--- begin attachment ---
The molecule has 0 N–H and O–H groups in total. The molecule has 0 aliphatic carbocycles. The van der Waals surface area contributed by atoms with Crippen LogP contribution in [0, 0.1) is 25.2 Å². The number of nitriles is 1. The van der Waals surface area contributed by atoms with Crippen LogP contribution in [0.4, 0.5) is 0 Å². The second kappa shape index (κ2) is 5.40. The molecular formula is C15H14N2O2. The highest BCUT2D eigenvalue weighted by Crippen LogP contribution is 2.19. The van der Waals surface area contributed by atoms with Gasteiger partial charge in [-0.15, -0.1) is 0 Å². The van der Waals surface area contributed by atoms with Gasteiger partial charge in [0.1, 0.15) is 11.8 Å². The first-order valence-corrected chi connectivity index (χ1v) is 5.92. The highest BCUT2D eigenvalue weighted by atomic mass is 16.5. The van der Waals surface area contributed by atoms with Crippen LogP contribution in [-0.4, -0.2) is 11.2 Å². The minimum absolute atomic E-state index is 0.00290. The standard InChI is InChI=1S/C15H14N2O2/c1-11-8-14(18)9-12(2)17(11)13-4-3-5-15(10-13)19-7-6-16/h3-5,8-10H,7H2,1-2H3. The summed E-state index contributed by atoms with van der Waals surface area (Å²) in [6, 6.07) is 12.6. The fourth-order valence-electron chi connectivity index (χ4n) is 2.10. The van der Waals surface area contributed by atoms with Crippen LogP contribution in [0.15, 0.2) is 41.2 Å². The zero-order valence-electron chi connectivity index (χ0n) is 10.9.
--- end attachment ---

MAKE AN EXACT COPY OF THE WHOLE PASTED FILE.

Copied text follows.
The molecule has 0 N–H and O–H groups in total. The molecule has 0 aliphatic carbocycles. The van der Waals surface area contributed by atoms with Crippen LogP contribution in [0, 0.1) is 25.2 Å². The number of nitriles is 1. The van der Waals surface area contributed by atoms with Crippen LogP contribution in [0.4, 0.5) is 0 Å². The second kappa shape index (κ2) is 5.40. The molecular formula is C15H14N2O2. The highest BCUT2D eigenvalue weighted by Crippen LogP contribution is 2.19. The van der Waals surface area contributed by atoms with Gasteiger partial charge in [-0.15, -0.1) is 0 Å². The van der Waals surface area contributed by atoms with Gasteiger partial charge in [0.1, 0.15) is 11.8 Å². The first-order valence-corrected chi connectivity index (χ1v) is 5.92. The highest BCUT2D eigenvalue weighted by atomic mass is 16.5. The van der Waals surface area contributed by atoms with Crippen LogP contribution in [-0.4, -0.2) is 11.2 Å². The minimum absolute atomic E-state index is 0.00290. The standard InChI is InChI=1S/C15H14N2O2/c1-11-8-14(18)9-12(2)17(11)13-4-3-5-15(10-13)19-7-6-16/h3-5,8-10H,7H2,1-2H3. The summed E-state index contributed by atoms with van der Waals surface area (Å²) in [6, 6.07) is 12.6. The fourth-order valence-electron chi connectivity index (χ4n) is 2.10. The van der Waals surface area contributed by atoms with Crippen LogP contribution in [0.15, 0.2) is 41.2 Å². The zero-order valence-electron chi connectivity index (χ0n) is 10.9.